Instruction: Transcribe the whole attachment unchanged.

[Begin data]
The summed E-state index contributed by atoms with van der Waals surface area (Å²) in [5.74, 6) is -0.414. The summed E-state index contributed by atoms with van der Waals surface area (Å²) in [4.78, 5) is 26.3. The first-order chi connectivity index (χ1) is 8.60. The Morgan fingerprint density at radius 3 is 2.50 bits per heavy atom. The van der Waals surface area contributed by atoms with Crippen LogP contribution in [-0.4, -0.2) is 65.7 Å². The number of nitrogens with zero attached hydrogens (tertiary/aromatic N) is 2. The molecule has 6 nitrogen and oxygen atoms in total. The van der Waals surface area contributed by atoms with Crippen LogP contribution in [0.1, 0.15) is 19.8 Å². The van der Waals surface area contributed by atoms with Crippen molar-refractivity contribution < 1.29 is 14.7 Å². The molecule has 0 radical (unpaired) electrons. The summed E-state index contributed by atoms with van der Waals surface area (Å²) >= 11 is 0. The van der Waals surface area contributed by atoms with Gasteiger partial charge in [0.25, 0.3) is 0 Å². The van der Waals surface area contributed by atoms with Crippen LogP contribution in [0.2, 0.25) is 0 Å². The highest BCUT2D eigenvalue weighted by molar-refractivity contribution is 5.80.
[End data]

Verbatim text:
The summed E-state index contributed by atoms with van der Waals surface area (Å²) in [5.74, 6) is -0.414. The summed E-state index contributed by atoms with van der Waals surface area (Å²) in [4.78, 5) is 26.3. The first-order chi connectivity index (χ1) is 8.60. The Morgan fingerprint density at radius 3 is 2.50 bits per heavy atom. The van der Waals surface area contributed by atoms with Crippen LogP contribution in [-0.4, -0.2) is 65.7 Å². The number of nitrogens with zero attached hydrogens (tertiary/aromatic N) is 2. The molecule has 6 nitrogen and oxygen atoms in total. The van der Waals surface area contributed by atoms with Crippen LogP contribution in [0.1, 0.15) is 19.8 Å². The van der Waals surface area contributed by atoms with Crippen molar-refractivity contribution < 1.29 is 14.7 Å². The molecule has 0 radical (unpaired) electrons. The summed E-state index contributed by atoms with van der Waals surface area (Å²) >= 11 is 0. The van der Waals surface area contributed by atoms with Gasteiger partial charge in [0.25, 0.3) is 0 Å². The van der Waals surface area contributed by atoms with Crippen LogP contribution in [0.2, 0.25) is 0 Å². The highest BCUT2D eigenvalue weighted by molar-refractivity contribution is 5.80.